250 muskoxen living all year long. The survival of muskoxen is
influenced by environmental conditions such as the depth of snow, which
is in turn greatly influenced by seismic exploration activities. In
general, the following effects are feared if exploration is to be
conducted in the 1002 area:
a. Displacement of muskoxen from their winter habitat.
b. Due to this displacement, there will be greater energy needs.
Muskoxen need to reduce their activity and movement during the winter in
order to preserve their energy and survive.
c. Decreased body fat in females. This body fat must be maintained
during the winter if they are going to rear a calf.
d. Greater chances of predation.
e. As a consequence of the above, there will be decreased calf
production and less survival of the animals. Impacts of Oil Exploration and Drilling on Lemmings and Voles
Lemmings and Voles tend to be more abundant and have less survival issues than muskoxen.  In the winter they live in large underground burrows that may be as close as two inches from the permafrost.  They subsist on willow twigs, sedges, and stored tubers during the long winter season.  Burrows of voles are often raided by native peoples, who pilfer the stored tubers for their own use.  (John Whitaker Jr., 1996)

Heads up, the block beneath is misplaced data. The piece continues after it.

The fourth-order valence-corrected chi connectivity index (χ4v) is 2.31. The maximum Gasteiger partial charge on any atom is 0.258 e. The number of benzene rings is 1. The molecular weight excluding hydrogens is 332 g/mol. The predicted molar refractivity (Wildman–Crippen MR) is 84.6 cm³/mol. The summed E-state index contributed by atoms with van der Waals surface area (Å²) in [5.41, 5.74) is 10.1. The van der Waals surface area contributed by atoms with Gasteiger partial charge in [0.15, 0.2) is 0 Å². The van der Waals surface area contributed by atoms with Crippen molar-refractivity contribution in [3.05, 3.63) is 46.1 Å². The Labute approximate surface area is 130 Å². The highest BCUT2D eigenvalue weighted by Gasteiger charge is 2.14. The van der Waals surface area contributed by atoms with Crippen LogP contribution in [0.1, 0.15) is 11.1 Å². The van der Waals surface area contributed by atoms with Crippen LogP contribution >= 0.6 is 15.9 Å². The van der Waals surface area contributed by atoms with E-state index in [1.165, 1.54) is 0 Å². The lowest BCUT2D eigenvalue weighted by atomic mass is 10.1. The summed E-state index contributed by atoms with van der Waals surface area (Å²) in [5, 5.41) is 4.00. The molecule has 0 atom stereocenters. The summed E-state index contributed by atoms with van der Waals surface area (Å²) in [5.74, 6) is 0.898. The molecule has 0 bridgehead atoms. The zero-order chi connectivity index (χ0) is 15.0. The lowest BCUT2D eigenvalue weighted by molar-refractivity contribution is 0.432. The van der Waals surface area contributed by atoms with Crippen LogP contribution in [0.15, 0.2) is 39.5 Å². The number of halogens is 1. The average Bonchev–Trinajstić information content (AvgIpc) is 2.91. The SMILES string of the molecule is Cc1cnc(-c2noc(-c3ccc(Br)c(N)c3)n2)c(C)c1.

Because of their numbers lemmings and voles are not likely to be wiped out by human activity in the region.  However, they are an important source of food for higher lever consumers, including polar bears, wolves, and foxes.  Lemming cycles, for example, are closely tied to the population cycles of various predators.  A sharp drop in their numbers could potentially cause a population decrease in many other, higher-level consumers. (John Whitaker Jr., 1996)Reference:
1.    Patricia E. Reynolds, Kenneth J. Wilson, and David R. Klein. (2002). Section 7, Arctic Refuge Coastal Plane Terrestrial Wildlife Research Summaries
2.    http://www.absc.usgs.gov/1002/section3part3.htm
3.    http://books.nap.edu/books/0309087376/html/117.html
Oil or Animals report
4.    John Whitaker Jr. (1996). The National Audubon Society Field Guide to North American Mammals